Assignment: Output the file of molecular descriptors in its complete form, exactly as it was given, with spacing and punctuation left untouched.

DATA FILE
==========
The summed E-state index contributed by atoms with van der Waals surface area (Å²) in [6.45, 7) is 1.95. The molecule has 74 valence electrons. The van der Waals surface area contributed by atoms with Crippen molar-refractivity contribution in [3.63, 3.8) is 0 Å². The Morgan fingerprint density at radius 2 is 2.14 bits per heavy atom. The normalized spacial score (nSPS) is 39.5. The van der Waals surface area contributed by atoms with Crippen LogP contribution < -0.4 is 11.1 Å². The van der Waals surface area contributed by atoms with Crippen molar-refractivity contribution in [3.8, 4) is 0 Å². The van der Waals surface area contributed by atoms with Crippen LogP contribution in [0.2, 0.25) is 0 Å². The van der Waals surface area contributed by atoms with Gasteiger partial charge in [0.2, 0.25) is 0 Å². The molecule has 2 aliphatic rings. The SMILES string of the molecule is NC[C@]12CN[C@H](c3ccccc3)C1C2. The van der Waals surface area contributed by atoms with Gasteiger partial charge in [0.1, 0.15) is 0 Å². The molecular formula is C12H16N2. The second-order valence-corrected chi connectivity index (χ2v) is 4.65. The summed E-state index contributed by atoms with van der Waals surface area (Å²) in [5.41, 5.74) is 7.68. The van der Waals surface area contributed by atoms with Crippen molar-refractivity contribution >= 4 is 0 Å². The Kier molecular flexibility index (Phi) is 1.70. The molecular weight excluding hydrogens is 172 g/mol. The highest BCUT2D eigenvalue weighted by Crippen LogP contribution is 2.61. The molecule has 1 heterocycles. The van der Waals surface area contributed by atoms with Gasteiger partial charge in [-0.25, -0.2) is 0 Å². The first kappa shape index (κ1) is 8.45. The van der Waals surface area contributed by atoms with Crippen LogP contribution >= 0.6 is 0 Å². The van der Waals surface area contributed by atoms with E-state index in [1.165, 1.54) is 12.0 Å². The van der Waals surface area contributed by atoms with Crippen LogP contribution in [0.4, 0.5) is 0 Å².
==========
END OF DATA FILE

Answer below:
The summed E-state index contributed by atoms with van der Waals surface area (Å²) in [6.45, 7) is 1.95. The molecule has 74 valence electrons. The van der Waals surface area contributed by atoms with Crippen molar-refractivity contribution in [3.63, 3.8) is 0 Å². The Morgan fingerprint density at radius 2 is 2.14 bits per heavy atom. The normalized spacial score (nSPS) is 39.5. The van der Waals surface area contributed by atoms with Crippen LogP contribution < -0.4 is 11.1 Å². The van der Waals surface area contributed by atoms with Crippen molar-refractivity contribution in [3.8, 4) is 0 Å². The van der Waals surface area contributed by atoms with Crippen LogP contribution in [0.2, 0.25) is 0 Å². The van der Waals surface area contributed by atoms with Gasteiger partial charge in [0.2, 0.25) is 0 Å². The molecule has 2 aliphatic rings. The SMILES string of the molecule is NC[C@]12CN[C@H](c3ccccc3)C1C2. The van der Waals surface area contributed by atoms with Gasteiger partial charge in [0.1, 0.15) is 0 Å². The molecular formula is C12H16N2. The second-order valence-corrected chi connectivity index (χ2v) is 4.65. The summed E-state index contributed by atoms with van der Waals surface area (Å²) in [5.41, 5.74) is 7.68. The van der Waals surface area contributed by atoms with Crippen molar-refractivity contribution >= 4 is 0 Å². The Kier molecular flexibility index (Phi) is 1.70. The molecular weight excluding hydrogens is 172 g/mol. The highest BCUT2D eigenvalue weighted by Crippen LogP contribution is 2.61. The molecule has 1 heterocycles. The van der Waals surface area contributed by atoms with Gasteiger partial charge in [-0.25, -0.2) is 0 Å². The first kappa shape index (κ1) is 8.45. The van der Waals surface area contributed by atoms with Crippen LogP contribution >= 0.6 is 0 Å². The van der Waals surface area contributed by atoms with E-state index in [1.165, 1.54) is 12.0 Å². The van der Waals surface area contributed by atoms with Crippen LogP contribution in [0.4, 0.5) is 0 Å².